By Robert Hetz
MADRID (Reuters) – At least nine people including two Britons were killed as heavy rain and flash floods hit the Spanish island of Mallorca, authorities said on Wednesday.
Torrents of brown water swept cars along narrow streets in the eastern town of Sant Llorenc late on Tuesday. Rivers burst their banks, and swamped homes – forcing some people to take shelter in a sports centre in the nearby town of Manacor.
At least another six people were still missing, El Pais newspaper and other media reported, though emergency services on the island – which is popular with foreign tourists – could not confirm that figure.
Two of the victims were British, a senior official from the San Llorenc mayor’s office, Antonia Bauza, told radio station Cadena Ser.
“It’s been a huge storm. In just two hours, some 180 litres of rain fell and we realised that we could not control the water,” she said. “The situation is a disaster and we’re trying to locate survivors and help people but everything is flooded and people cannot leave their homes.”
Residents swept water and mud out of houses as the floods subsided on Wednesday, leaving roadsides strewn with wrecked vehicles and beaches covered in debris.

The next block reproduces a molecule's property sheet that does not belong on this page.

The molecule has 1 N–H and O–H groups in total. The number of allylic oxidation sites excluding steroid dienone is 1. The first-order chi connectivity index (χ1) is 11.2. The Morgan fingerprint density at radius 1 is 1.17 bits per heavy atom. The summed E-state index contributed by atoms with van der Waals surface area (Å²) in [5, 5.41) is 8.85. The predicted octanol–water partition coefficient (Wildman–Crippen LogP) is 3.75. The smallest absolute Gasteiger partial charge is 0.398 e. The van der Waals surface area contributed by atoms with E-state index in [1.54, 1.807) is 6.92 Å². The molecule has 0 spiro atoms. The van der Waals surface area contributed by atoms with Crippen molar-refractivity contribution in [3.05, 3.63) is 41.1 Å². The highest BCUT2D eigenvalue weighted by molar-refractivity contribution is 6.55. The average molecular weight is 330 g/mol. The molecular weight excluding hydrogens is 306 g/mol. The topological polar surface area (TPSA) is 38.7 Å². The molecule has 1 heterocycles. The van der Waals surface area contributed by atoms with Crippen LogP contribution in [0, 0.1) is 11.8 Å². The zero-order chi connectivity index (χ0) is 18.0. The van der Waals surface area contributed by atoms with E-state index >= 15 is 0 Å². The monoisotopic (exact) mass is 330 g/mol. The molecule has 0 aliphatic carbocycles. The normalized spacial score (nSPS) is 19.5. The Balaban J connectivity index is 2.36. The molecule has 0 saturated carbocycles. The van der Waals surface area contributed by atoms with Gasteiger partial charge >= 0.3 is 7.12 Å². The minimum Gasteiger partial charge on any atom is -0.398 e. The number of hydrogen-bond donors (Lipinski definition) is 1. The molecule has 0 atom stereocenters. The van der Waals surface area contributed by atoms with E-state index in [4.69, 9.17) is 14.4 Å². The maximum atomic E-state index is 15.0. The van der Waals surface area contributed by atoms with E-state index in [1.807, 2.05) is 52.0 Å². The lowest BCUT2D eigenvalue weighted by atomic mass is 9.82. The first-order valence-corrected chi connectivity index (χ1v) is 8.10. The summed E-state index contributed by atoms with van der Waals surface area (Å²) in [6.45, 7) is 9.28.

Two men were found dead around midday on Wednesday, one in the northeastern town of Arta and another at S’illot further south on the coast. A ninth victim was found around an hour later, emergency services said on Twitter.
The regional government called an emergency meeting, and authorities said rescue workers and military units had been sent to the area to help.
Prime Minister Pedro Sanchez visited the rescue coordination centre, spoke to emergency workers, and offered condolences for the victims.
“The most important thing right now is to find the missing people and respond to the concerns of their families and to everyone who lives near the affected areas,” he told reporters. “We will be there to support them at this difficult time.”
Lawmakers held a minute’s silence before the weekly prime minister’s question time in parliament on Wednesday morning.
(Additional reporting by Paul Day and Isla Binnie; Editing by Andrew Heavens and David Stamp)